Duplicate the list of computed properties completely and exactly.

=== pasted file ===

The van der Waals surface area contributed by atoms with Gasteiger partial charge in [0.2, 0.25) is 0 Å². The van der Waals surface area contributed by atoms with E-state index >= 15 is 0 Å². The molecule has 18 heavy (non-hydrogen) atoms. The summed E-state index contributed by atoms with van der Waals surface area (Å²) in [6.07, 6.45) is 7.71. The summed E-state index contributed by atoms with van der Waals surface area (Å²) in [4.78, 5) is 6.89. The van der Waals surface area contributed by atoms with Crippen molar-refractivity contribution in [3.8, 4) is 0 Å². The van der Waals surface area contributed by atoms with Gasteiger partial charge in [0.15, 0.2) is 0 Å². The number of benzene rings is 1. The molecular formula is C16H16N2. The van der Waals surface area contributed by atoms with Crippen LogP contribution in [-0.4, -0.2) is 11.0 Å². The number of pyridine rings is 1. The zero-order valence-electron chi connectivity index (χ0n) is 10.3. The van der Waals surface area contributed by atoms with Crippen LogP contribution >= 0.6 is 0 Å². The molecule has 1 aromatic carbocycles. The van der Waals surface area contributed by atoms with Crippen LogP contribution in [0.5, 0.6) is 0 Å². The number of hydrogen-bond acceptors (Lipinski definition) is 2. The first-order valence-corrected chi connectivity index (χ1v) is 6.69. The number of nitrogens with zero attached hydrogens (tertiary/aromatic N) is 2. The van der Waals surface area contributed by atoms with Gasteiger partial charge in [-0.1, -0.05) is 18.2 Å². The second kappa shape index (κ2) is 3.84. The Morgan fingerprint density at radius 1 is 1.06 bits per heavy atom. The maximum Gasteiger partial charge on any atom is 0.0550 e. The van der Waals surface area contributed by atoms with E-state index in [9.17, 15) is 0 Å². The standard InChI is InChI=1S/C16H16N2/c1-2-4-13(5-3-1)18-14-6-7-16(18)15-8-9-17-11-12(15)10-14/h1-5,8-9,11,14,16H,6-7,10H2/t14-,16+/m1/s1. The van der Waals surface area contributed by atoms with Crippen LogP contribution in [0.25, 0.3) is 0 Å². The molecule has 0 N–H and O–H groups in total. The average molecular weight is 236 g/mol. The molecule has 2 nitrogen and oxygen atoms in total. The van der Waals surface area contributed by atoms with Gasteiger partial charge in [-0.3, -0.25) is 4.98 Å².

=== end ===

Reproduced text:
The van der Waals surface area contributed by atoms with Gasteiger partial charge in [0.2, 0.25) is 0 Å². The van der Waals surface area contributed by atoms with E-state index >= 15 is 0 Å². The molecule has 18 heavy (non-hydrogen) atoms. The summed E-state index contributed by atoms with van der Waals surface area (Å²) in [6.07, 6.45) is 7.71. The summed E-state index contributed by atoms with van der Waals surface area (Å²) in [4.78, 5) is 6.89. The van der Waals surface area contributed by atoms with Crippen molar-refractivity contribution in [3.8, 4) is 0 Å². The van der Waals surface area contributed by atoms with Gasteiger partial charge in [0.15, 0.2) is 0 Å². The number of benzene rings is 1. The molecular formula is C16H16N2. The van der Waals surface area contributed by atoms with Crippen LogP contribution in [-0.4, -0.2) is 11.0 Å². The number of pyridine rings is 1. The zero-order valence-electron chi connectivity index (χ0n) is 10.3. The van der Waals surface area contributed by atoms with Crippen LogP contribution >= 0.6 is 0 Å². The molecule has 1 aromatic carbocycles. The van der Waals surface area contributed by atoms with Crippen LogP contribution in [0.5, 0.6) is 0 Å². The number of hydrogen-bond acceptors (Lipinski definition) is 2. The first-order valence-corrected chi connectivity index (χ1v) is 6.69. The number of nitrogens with zero attached hydrogens (tertiary/aromatic N) is 2. The van der Waals surface area contributed by atoms with Gasteiger partial charge in [-0.1, -0.05) is 18.2 Å². The second kappa shape index (κ2) is 3.84. The Morgan fingerprint density at radius 1 is 1.06 bits per heavy atom. The maximum Gasteiger partial charge on any atom is 0.0550 e. The van der Waals surface area contributed by atoms with E-state index in [9.17, 15) is 0 Å². The standard InChI is InChI=1S/C16H16N2/c1-2-4-13(5-3-1)18-14-6-7-16(18)15-8-9-17-11-12(15)10-14/h1-5,8-9,11,14,16H,6-7,10H2/t14-,16+/m1/s1. The van der Waals surface area contributed by atoms with Crippen LogP contribution in [0.25, 0.3) is 0 Å². The molecule has 0 N–H and O–H groups in total. The average molecular weight is 236 g/mol. The molecule has 2 nitrogen and oxygen atoms in total. The van der Waals surface area contributed by atoms with Gasteiger partial charge in [-0.3, -0.25) is 4.98 Å².